President Joe Biden said «today is the show co-host Al Roker on Monday that he plans to run for a second term.

“I plan to run, Al, but we’re not ready to announce it yet,” he said.

Biden, 80, has always stated his plans to run for re-election. In a private conversation at the White House last year, he told the Rev. Al Sharpton that he will seek a second term, the civil rights leader told his National Action Network staff in Washington, NBC News reported.

“I’m going to do it again,” Biden said last year while posing for a photo in the Roosevelt Room with Sharpton, according to a National Action Network official who recounted the description of the MSNBC host. «Go.»

Biden’s comments come as top White House advisers prepare to make final decisions on launching his re-election campaign, multiple sources familiar with the discussions told NBC News. Several considerations in the decision-making process include that no major Democratic challenger has emerged; that former President Donald Trump, who is running for the Republican nomination, has been impeached and is hogging political attention; and that a big showdown with congressional Republicans over spending is looming.

Despite lackluster approval ratings, Democratic power brokers have indicated they are all open to Biden’s re-election even before he has officially declared his intention to seek it.

Biden’s comments come as he broke with progressives on some burning issues ahead of the expected launch of his re-election campaign, including crime, immigration policy and the environment. Yet Democrats across the party, from progressives and moderates to rank-and-file leaders and members, have said they plan to stick with Biden going into 2024.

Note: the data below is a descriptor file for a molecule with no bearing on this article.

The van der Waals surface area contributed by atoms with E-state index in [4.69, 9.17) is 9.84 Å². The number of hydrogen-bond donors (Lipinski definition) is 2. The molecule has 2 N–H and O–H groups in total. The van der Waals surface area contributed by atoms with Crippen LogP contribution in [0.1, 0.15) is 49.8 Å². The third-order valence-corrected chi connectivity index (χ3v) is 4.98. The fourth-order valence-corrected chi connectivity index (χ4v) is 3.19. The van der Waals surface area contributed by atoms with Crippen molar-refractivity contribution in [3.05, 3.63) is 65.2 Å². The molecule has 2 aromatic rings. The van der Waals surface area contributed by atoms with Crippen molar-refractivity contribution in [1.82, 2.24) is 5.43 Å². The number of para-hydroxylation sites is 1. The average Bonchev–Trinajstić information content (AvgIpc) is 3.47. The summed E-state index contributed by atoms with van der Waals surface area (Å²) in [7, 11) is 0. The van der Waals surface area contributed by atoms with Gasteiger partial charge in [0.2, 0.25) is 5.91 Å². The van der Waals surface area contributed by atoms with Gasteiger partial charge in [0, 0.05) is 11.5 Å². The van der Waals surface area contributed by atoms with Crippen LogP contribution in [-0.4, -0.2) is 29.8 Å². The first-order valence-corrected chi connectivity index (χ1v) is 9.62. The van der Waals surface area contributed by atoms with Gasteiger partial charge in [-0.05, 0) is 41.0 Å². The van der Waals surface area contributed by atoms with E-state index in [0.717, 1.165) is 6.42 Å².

Biden is the oldest US president in history. If he wins re-election, he would be 86 at the end of his second term.

The 2024 presidential race loomed over Biden’s State of the Union address in February, even though he had yet to officially announce his re-election campaign. He praised his financial achievements and scolded Republicans while previewing the case he is expected to make for re-election.

In his address to a divided Congress, Biden responded as Republicans booed him from the House floor and stressed that he would not allow Republicans to «take the economy hostage» over the debt ceiling. Biden also criticized «the big lie» of widespread voter fraud that has been promoted by former President Donald Trump.

However, the president also said the two parties may find common ground after Republicans take control of the House, including addressing China-related national security concerns, promoting American manufacturing and regulating powerful companies. technology, he said.